Are you HIPAA Compliant? Are you ready if the Federal Office of the Civil Rights audits you?

Sulaimon Jimoh About The Author

October 18, 2018

HIPAA Compliance and Data Security

SecuritySecurity concept Lock on digital screen, illustration

A study conducted by the Office of the Assistant Secretary for Planning and Evaluation (ASPE) on LTPAC providers engaged in Health Information Exchange (HIE) found that LTPAC facilities continue to have issues with outdated technology solutions, and that some key personnel in these facilities remain unaware of the importance of the security and interoperability of PHI. 

This poses an ongoing challenge for the LTPAC sector with regard to both HIPAA compliance and data security. LTPAC facilities are in a unique and pivotal position in that HIE is an absolutely critical factor in their day-to-day operations, given that patients frequently are transferred from acute care settings such as hospitals to LTPAC settings for rehabilitation.

HIPAA Security Compliance for LTPAC

The transfer of eHIE must be accomplished with effective security measures in place to protect the privacy of patients, but not all LTPAC facilities have sufficient technology infrastructure or trained IT staff on board to achieve this. Fortunately, incentives exist for LTPAC facilities whose key personnel want to take strong, proactive measures to keep PHI safe and avoid security breaches and high HIPAA fines. As reported by ASPE, it's important not only to achieve compliance, which is the minimum standard set forth by Federal Regulations, but also to attain the maximum possible degree of security that will protect PHI against any and all threats, including malware, cyberattacks, and loss or theft of mobile devices used in patient care.

Assistance for Compliance and Security

To achieve not only HIPAA compliance but also a high level of security for PHI, LTPAC facilities must undergo thorough risk assessment procedures on an ongoing basis for continuous development and improvement. The cost of these assessments will vary according to a great many factors including but not limited to the size of the facility, the level of HIT, EHR, and eHIE that already exists, and to what degree improvements and upgrades can and must be made.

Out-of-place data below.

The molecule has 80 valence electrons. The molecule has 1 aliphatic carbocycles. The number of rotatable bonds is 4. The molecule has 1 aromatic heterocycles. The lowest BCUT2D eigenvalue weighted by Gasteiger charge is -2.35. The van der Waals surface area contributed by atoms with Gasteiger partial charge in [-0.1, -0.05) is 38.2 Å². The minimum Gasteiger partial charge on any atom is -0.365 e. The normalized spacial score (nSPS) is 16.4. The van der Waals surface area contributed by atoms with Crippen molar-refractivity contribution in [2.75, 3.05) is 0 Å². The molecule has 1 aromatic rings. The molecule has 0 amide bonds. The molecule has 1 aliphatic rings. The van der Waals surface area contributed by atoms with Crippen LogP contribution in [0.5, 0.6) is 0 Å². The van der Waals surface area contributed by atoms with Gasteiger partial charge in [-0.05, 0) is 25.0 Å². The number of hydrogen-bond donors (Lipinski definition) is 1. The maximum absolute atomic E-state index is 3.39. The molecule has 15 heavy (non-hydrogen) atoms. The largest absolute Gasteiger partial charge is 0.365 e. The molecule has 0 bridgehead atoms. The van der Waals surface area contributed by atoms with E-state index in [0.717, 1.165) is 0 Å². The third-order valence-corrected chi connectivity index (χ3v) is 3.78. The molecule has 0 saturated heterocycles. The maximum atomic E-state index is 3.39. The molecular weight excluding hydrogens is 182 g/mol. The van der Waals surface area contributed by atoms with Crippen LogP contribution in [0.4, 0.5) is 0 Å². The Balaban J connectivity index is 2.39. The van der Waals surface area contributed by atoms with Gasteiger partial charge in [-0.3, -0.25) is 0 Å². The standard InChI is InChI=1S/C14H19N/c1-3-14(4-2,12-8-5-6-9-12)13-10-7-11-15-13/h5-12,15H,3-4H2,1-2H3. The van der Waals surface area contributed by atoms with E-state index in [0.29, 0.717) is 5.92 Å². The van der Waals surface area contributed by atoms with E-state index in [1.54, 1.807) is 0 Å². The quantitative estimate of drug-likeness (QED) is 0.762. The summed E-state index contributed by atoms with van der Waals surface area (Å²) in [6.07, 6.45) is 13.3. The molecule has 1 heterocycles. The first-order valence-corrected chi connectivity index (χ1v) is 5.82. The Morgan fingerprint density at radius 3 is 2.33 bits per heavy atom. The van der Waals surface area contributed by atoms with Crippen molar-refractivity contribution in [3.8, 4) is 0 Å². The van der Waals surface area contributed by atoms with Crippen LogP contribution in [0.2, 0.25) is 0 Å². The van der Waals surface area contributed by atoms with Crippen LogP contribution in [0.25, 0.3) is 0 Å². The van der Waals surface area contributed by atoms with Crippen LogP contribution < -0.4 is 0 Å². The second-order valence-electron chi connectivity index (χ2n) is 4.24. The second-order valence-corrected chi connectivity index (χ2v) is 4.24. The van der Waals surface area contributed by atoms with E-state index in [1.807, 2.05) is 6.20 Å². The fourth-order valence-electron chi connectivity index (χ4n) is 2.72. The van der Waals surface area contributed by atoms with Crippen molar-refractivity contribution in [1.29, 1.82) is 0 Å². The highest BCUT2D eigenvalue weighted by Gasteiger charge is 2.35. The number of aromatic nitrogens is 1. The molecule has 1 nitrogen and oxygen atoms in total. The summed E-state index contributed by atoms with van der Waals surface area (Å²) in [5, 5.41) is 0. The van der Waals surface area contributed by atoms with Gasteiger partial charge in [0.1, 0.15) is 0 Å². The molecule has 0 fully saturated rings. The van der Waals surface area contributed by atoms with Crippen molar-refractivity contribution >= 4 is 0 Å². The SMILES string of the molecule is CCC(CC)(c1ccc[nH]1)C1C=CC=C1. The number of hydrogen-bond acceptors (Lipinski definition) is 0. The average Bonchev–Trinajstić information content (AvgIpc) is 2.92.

Government Funded Incentives

As reported by the Centers for Medicare & Medicaid Services (CMS), the HITECH Act funds incentives intended to help healthcare organizations achieve HIPAA compliance and safeguard the security of their EHR and PHI. These incentive programs, formerly known as EHR Incentive Programs, are now referred to as Promoting Interoperability (PI) Programs. The EHR Incentive Programs were created as part of the passage of the HITECH Act to offer payments to eligible facilities and personnel who utilize Certified EHR Technology (CEHRT), which is defined by the Office of the National Coordinator for Health Information Technology (ONC) as technology by which healthcare professionals can submit PHI to CMS such that CMS can readily process it.

 

 

Outsourcing IT Requirements

As reported by the HIPAA Journal, LTPAC facilities are increasingly turning to third party IT specialists for their risk assessment needs, and it is easy to see why. Many LTPAC organizations simply do not have properly trained HIT staff employed in-house, which constitutes a perilous situation in today's environment where cyberattacks on healthcare organizations are, according to Bloomberg, on the rise.

A Necessary Investment

While some smaller and medium-sized LTPAC organizations might balk at the expenditure of conducting a HIPAA Risk Assessment, it is vital that these procedures be instituted and maintained. While the expense of a HIPAA Risk Assessment and any related remediations can be seen as a significant cost to an organization, the cost of non-compliance is simply too high, whether in terms of actual dollars or in the loss of trust of residents and their families. Following a series of high-profile data breaches a 2014 survey by the Ponemon Institute found that 68% of individuals believed that the fault for the breaches rested with the healthcare providers for not taking stringent enough measures to ensure data security. While HIPAA compliance is both desirable and mandatory, it is even more critical that LTPAC facilities go the extra mile to institute proper procedures and policies on an ongoing basis necessary to ensure the safety and security of PHI.